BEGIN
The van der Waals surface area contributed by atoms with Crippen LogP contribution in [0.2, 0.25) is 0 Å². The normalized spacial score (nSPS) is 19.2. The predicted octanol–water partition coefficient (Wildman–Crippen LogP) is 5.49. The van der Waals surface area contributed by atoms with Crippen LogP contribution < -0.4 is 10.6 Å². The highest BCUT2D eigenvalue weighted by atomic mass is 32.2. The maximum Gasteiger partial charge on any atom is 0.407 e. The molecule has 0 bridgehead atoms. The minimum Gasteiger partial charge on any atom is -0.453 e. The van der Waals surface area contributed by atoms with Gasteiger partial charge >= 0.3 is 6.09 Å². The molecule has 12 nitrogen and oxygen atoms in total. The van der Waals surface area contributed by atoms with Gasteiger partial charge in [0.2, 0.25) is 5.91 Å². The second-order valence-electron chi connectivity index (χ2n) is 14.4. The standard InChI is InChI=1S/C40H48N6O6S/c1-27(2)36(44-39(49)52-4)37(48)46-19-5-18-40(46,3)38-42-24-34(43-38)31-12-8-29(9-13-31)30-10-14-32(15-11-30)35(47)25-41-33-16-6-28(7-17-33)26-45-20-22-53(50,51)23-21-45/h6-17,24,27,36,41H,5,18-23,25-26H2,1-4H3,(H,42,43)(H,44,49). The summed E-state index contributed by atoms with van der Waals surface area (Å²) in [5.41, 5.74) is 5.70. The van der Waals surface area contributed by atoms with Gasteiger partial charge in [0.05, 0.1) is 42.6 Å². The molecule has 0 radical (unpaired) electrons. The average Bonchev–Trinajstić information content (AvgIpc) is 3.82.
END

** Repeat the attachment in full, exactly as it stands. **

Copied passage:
The van der Waals surface area contributed by atoms with Crippen LogP contribution in [0.2, 0.25) is 0 Å². The normalized spacial score (nSPS) is 19.2. The predicted octanol–water partition coefficient (Wildman–Crippen LogP) is 5.49. The van der Waals surface area contributed by atoms with Crippen LogP contribution < -0.4 is 10.6 Å². The highest BCUT2D eigenvalue weighted by atomic mass is 32.2. The maximum Gasteiger partial charge on any atom is 0.407 e. The molecule has 0 bridgehead atoms. The minimum Gasteiger partial charge on any atom is -0.453 e. The van der Waals surface area contributed by atoms with Gasteiger partial charge >= 0.3 is 6.09 Å². The molecule has 12 nitrogen and oxygen atoms in total. The van der Waals surface area contributed by atoms with Gasteiger partial charge in [0.2, 0.25) is 5.91 Å². The second-order valence-electron chi connectivity index (χ2n) is 14.4. The standard InChI is InChI=1S/C40H48N6O6S/c1-27(2)36(44-39(49)52-4)37(48)46-19-5-18-40(46,3)38-42-24-34(43-38)31-12-8-29(9-13-31)30-10-14-32(15-11-30)35(47)25-41-33-16-6-28(7-17-33)26-45-20-22-53(50,51)23-21-45/h6-17,24,27,36,41H,5,18-23,25-26H2,1-4H3,(H,42,43)(H,44,49). The summed E-state index contributed by atoms with van der Waals surface area (Å²) in [5.41, 5.74) is 5.70. The van der Waals surface area contributed by atoms with Gasteiger partial charge in [0.05, 0.1) is 42.6 Å². The molecule has 0 radical (unpaired) electrons. The average Bonchev–Trinajstić information content (AvgIpc) is 3.82.